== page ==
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Ireland as a possible place for investment and the encouraging thing

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the next day was to find that a lot of those companies who have asked on

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the short list were indicating that Northern Ireland had leapt forward

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to the top of the short list. Peter Robinson signing a positive note

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there. Arlene Foster told the assembly that the review said the

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organisation was no longer essential. In a moment we will hear

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from the chairman, but here is what the Minister had to say. In October

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2012, there was an independent review of the consumer Council. The

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purpose of the review was to ensure that the advocacy role in Northern

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Ireland is delivered by the most appropriate body, structured

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correctly, operating efficiently and fit for purpose and moving forward

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with the executive consumer and wider economic aims. The report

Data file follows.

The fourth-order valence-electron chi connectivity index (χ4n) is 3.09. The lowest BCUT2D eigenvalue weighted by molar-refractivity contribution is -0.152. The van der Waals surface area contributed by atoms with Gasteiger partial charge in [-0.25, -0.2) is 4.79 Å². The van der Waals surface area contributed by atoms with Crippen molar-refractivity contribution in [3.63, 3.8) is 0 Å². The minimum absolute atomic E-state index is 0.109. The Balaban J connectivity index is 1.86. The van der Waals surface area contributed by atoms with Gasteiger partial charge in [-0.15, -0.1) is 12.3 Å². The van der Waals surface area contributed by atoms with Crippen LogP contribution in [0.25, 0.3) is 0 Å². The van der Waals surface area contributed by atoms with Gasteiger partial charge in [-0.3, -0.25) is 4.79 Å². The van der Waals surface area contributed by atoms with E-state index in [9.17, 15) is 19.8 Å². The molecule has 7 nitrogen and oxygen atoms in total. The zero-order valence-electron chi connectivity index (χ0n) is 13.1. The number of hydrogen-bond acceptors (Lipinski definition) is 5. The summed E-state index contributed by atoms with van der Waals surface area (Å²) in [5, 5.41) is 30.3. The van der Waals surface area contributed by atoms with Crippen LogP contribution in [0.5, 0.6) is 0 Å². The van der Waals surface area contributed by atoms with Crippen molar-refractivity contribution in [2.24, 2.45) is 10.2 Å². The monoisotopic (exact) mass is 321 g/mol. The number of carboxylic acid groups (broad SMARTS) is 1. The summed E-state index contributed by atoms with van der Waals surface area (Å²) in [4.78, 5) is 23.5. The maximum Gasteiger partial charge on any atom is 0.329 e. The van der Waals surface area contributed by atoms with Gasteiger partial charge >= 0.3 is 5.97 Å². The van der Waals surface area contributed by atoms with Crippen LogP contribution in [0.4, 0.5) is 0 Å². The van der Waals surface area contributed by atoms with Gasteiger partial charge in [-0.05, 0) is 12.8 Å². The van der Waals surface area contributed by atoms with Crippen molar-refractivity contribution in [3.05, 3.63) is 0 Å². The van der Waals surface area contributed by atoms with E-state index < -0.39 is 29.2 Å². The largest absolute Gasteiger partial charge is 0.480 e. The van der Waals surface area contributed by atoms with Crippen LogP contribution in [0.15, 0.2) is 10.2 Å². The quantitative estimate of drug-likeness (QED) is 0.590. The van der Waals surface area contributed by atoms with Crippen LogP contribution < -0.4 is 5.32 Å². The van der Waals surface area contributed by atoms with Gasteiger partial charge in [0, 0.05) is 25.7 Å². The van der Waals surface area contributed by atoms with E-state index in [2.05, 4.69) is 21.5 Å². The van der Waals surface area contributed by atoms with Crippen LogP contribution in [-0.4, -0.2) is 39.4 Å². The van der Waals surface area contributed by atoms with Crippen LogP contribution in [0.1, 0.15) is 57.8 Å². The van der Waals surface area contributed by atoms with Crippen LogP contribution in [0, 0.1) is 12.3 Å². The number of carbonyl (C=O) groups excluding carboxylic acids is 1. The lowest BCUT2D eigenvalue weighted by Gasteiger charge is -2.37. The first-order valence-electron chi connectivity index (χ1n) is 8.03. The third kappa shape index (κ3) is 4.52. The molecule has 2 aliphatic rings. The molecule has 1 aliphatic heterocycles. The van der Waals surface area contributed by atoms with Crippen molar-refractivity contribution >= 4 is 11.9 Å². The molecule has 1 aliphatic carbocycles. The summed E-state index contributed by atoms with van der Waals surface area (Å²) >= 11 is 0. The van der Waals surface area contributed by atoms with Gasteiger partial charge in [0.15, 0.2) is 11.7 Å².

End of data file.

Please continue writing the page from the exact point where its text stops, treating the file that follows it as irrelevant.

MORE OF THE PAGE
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recognises that the council has been responsive and effective. However,

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it concludes that the political and consumer landscape has changed since

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the general consumer Council was created. We now have locally

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accountable government opposed to devolution, the existence of advice

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bodies, a utility regulator to protect consumer interests, and

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effective trading standards service and much better retail competition

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on the high street. In that context, the report concludes that

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the existence of the consumer Council may no longer be essential

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to consumers nor be the most cost-effective mechanism for

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consumer representation. The committee provided a written

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response to the review. In its response it said it was content that

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the consumer Council provides an effective service and that no

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concerns had been raised regarding the council 's remit and structure.

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If it isn't broke, why fix it? With me now is the chairman of the

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consumer Council. You nodded in agreement then. So you will be

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lobbying for it to remain as is? I will be lobbying to make sure that

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the consumers infrastructure is protected as we go forward. That is

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the critical thing. We have a report that has been presented to the